Making lasting PPA deals in uncertain times
European players have noticed the rising use and expansion of short-term tenors and force majeure clauses that address high uncertainty amid high demand. The industry is now innovating ways to keep PPAs going strong.
About this report
Inflation and energy security goals have accelerated renewable targets and pushed demand for power purchase agreements (PPAs) higher throughout most of Europe.
Part of this demand was filled by virtual and shorter-term PPAs in a market still dominated by large IT multinationals which are used to acquiring it in different jurisdictions. But even as PPA volumes have increased over the past year, market conditions are becoming more and more uncertain.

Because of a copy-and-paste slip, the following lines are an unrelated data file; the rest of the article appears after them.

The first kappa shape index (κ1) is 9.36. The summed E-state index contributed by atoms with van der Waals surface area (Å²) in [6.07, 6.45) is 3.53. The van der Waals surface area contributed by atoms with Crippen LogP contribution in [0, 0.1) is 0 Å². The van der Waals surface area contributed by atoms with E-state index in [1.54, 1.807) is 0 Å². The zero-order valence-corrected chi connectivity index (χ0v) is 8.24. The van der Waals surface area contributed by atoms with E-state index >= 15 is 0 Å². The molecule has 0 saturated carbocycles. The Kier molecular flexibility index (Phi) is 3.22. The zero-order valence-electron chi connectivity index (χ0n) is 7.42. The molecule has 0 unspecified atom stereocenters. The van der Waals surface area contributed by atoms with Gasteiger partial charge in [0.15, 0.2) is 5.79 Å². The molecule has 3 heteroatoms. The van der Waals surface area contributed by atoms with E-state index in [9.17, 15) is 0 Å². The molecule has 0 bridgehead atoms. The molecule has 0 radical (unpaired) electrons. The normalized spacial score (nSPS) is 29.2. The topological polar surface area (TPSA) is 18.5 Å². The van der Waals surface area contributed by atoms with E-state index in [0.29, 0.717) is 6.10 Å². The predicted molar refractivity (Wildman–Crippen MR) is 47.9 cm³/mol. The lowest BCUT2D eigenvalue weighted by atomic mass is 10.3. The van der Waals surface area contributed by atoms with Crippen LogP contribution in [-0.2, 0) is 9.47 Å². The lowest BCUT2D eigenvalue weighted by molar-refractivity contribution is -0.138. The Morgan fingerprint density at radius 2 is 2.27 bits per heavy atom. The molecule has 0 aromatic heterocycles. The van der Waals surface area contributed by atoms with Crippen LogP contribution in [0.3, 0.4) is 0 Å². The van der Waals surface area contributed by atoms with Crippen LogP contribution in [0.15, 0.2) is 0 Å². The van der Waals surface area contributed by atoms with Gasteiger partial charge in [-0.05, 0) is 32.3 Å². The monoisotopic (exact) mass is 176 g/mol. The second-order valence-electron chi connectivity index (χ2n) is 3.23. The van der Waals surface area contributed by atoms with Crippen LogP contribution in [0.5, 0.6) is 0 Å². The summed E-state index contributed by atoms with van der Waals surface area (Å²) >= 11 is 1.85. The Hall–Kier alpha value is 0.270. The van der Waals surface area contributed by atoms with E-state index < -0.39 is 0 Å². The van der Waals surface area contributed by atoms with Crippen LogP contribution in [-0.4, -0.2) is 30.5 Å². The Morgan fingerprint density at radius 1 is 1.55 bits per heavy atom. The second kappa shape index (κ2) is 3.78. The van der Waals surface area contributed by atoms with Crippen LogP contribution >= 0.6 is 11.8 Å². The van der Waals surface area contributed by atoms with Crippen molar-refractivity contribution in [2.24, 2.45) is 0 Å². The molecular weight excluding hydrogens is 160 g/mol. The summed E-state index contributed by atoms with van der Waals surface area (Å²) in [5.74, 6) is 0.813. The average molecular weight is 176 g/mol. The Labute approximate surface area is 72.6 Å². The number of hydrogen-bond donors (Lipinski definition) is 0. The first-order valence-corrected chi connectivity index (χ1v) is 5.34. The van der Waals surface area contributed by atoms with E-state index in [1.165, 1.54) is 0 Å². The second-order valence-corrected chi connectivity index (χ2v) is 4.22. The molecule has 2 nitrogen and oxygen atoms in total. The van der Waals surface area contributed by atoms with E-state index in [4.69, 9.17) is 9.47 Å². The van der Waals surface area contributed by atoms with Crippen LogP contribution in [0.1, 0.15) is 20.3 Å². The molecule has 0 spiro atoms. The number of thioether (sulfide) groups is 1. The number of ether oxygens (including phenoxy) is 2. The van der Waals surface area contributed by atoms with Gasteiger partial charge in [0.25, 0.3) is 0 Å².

Following a pandemic, a war in Ukraine and related commodity price inflation, there has been a rush to change which parties are bearing various risks, and which parties can reasonably help them do so. It may be that all can benefit by preventing any one party from wading too far into dangerous waters alone.
Some market players have noticed the rising use and expansion of force majeure clauses to deal with credit and regulatory risk, and some others have also see indexation of PPAs becoming the new standard.
In this publication, Tamarindo examines the PPA contracting strategies that players have adopted thus far in the European market.
This report puts questions to the experts:
- Stuart Lunn, Commercial Director EMEA, RES Group
- Phil Dominy, Director, Power & Utilities, EY
- Stefan Hogewoning, Director, Renewable Energy Project Finance, Rabobank
- Jakub Pilc, Principal Consultant, PPAs (EMEA), DNV
- Gabriel Umaña Gómez, Customer Success Manager, LevelTen Energy
- Nils Kompe, Head of Energy Supply Services and PPA Management, PNE